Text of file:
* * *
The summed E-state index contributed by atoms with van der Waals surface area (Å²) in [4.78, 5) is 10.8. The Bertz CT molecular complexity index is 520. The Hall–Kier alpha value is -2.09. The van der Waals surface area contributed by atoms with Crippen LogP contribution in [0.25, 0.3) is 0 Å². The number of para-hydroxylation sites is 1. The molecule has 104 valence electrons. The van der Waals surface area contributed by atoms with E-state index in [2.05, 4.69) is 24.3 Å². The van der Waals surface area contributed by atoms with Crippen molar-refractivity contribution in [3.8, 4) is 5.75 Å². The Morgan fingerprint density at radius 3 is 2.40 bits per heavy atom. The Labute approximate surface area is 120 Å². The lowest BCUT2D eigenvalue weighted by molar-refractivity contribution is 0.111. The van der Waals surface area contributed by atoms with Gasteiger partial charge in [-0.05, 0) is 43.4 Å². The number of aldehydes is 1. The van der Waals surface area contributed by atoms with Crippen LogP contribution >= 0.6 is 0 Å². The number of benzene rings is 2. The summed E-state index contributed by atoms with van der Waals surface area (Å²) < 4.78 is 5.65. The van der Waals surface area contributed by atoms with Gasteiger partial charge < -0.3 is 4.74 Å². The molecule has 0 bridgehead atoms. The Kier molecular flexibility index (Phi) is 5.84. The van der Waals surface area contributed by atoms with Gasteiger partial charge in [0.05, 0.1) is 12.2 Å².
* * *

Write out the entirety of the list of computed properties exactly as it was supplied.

The summed E-state index contributed by atoms with van der Waals surface area (Å²) in [4.78, 5) is 10.8. The Bertz CT molecular complexity index is 520. The Hall–Kier alpha value is -2.09. The van der Waals surface area contributed by atoms with Crippen LogP contribution in [0.25, 0.3) is 0 Å². The number of para-hydroxylation sites is 1. The molecule has 104 valence electrons. The van der Waals surface area contributed by atoms with E-state index in [2.05, 4.69) is 24.3 Å². The van der Waals surface area contributed by atoms with Crippen molar-refractivity contribution in [3.8, 4) is 5.75 Å². The Morgan fingerprint density at radius 3 is 2.40 bits per heavy atom. The Labute approximate surface area is 120 Å². The lowest BCUT2D eigenvalue weighted by molar-refractivity contribution is 0.111. The van der Waals surface area contributed by atoms with Gasteiger partial charge in [-0.05, 0) is 43.4 Å². The number of aldehydes is 1. The van der Waals surface area contributed by atoms with Crippen LogP contribution >= 0.6 is 0 Å². The number of benzene rings is 2. The summed E-state index contributed by atoms with van der Waals surface area (Å²) < 4.78 is 5.65. The van der Waals surface area contributed by atoms with Gasteiger partial charge < -0.3 is 4.74 Å². The molecule has 0 bridgehead atoms. The Kier molecular flexibility index (Phi) is 5.84. The van der Waals surface area contributed by atoms with Gasteiger partial charge in [0.05, 0.1) is 12.2 Å².